A new mini-camera attached to the barrel of a gun could soon provide important evidence in police-related shootings.
The new technology has been designed by Viridan Weapon Technologies and a number of police departments have been offered the chance to trial it.
The three inch camera points in the same direction as the weapon.
The new technology has been designed by Viridan Weapon Technologies and a number of police departments have been offered the chance to trial it
Brian Hedeen, president of the manufacturing company, told Star Tribune: ‘As we’ve seen, there have been a lot of high-profile incidents over the last few years where it’s not really clear what happened, and this is meant to provide that missing piece of evidence.’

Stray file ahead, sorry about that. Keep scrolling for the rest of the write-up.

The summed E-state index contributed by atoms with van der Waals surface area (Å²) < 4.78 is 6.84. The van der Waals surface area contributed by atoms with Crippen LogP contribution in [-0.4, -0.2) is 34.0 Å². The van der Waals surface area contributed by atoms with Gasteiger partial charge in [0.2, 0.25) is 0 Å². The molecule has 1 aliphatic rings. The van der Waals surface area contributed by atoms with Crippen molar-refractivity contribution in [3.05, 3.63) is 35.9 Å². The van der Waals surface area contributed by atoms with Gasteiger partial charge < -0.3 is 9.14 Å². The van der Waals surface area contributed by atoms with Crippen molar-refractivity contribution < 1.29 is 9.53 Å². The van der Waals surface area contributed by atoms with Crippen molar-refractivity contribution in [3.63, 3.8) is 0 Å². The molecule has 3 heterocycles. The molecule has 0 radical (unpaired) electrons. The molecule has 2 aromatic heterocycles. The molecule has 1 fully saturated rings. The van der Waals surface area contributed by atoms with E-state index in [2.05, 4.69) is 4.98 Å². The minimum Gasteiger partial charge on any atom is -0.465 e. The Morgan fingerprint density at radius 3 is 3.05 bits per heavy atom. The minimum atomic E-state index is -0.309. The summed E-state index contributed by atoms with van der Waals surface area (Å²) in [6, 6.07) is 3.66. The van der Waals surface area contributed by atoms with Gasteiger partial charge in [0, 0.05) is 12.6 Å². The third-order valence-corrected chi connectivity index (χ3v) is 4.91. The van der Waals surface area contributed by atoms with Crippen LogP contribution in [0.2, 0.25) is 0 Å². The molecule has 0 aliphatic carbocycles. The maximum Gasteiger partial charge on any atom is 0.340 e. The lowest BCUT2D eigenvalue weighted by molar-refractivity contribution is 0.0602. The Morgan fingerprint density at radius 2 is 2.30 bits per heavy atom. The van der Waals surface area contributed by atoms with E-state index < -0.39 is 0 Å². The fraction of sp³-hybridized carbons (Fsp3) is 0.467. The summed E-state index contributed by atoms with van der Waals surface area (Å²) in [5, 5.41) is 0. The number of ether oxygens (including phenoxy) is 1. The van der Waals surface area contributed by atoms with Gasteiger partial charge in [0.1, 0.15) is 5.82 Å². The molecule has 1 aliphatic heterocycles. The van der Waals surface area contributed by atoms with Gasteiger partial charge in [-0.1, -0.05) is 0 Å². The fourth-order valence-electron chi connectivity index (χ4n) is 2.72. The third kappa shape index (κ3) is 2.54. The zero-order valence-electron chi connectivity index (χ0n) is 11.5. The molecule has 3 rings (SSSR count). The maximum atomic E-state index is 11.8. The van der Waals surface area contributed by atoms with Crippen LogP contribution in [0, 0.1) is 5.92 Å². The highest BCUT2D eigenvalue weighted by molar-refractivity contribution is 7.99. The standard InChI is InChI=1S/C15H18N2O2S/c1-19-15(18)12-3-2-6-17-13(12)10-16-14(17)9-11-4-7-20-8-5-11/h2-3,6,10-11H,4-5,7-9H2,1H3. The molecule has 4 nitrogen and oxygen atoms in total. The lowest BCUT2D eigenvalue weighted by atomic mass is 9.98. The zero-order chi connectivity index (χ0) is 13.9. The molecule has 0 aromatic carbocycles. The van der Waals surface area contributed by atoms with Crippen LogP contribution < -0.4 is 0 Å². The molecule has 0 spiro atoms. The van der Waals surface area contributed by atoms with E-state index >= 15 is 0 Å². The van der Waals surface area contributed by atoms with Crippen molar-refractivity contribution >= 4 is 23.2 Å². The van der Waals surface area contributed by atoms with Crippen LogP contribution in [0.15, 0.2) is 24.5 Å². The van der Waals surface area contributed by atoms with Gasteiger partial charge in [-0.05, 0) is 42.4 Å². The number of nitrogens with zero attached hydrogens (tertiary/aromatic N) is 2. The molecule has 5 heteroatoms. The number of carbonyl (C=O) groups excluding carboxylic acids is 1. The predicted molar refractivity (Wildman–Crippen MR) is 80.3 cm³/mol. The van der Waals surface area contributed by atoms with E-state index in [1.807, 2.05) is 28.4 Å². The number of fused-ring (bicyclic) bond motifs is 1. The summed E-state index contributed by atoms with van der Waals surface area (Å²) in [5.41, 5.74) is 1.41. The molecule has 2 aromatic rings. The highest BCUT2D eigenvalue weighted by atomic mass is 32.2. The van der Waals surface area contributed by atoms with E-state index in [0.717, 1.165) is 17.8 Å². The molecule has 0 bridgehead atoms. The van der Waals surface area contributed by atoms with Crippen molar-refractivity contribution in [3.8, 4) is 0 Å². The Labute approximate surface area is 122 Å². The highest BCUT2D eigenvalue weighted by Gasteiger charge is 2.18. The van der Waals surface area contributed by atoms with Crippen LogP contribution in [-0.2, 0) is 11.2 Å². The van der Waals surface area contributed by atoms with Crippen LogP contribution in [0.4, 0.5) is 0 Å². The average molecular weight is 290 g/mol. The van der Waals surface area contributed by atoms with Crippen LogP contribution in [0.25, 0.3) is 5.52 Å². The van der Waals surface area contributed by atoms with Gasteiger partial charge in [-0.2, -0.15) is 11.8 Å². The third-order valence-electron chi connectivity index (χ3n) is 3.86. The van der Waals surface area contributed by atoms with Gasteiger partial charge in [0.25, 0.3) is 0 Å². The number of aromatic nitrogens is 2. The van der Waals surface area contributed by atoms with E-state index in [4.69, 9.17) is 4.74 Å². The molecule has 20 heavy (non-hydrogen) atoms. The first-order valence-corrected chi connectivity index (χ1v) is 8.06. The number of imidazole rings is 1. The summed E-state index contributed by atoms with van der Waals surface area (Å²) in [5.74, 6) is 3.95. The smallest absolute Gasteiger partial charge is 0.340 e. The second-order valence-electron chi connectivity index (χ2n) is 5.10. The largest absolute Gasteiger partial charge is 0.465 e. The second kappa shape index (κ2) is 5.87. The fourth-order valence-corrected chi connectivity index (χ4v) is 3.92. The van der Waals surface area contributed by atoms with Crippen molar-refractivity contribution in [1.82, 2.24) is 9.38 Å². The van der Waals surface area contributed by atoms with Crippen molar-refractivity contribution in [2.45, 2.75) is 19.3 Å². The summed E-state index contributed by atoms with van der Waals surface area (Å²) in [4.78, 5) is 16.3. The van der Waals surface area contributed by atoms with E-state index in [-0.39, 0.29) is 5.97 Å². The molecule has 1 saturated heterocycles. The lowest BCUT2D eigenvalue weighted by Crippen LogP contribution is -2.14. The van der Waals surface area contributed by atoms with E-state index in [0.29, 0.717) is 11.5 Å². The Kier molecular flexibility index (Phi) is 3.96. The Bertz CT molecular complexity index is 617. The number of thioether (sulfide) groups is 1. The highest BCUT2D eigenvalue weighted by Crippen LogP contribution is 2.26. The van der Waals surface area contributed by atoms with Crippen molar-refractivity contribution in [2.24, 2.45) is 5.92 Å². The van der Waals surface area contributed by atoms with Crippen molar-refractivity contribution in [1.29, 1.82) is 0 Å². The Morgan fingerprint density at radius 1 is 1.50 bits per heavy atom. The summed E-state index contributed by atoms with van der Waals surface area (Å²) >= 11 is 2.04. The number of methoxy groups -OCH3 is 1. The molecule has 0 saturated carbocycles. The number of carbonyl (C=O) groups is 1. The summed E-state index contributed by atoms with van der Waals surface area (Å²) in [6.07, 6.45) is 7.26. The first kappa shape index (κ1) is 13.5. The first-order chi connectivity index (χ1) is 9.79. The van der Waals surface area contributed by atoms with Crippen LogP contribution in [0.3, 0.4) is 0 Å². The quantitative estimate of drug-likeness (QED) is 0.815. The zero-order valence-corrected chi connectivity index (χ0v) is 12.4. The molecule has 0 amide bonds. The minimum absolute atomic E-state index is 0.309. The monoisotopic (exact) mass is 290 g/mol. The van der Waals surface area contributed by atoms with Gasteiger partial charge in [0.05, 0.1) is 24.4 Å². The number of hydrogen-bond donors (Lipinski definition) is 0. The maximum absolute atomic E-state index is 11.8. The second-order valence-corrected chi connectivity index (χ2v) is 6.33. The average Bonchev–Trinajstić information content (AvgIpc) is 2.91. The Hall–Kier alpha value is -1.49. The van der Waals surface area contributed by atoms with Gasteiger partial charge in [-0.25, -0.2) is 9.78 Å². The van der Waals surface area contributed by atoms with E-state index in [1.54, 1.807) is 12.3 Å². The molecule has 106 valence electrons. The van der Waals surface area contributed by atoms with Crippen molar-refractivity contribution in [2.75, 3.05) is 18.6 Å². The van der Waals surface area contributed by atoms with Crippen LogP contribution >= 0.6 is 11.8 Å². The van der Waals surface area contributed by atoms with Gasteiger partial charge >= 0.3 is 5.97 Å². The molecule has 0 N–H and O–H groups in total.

Justine Ruszczyk Damond was shot dead by police on July 15
He revealed that he hoped they would be available for police departments to use by October.
West Hennepin public safety director Gary Kroells said the device could have helped shed light on the shooting of Justine Ruszczyk Damond.
She died on July 15 after police were called to her Minneapolis home reporting a possible sex assault.
Neither of the officers involved in the shooting had body cameras operating at the time the fatal shots were fired.
He told KSTP: ‘It allows for human error or mistakes to not occur, we’re all human and in this particular case anytime you pull your weapon out it could be a deadly force situation so we’d like to have that on video.’
Each camera would cost around $500 to produce.
The company has dubbed the cameras, which have a built-in light, Fact Duty.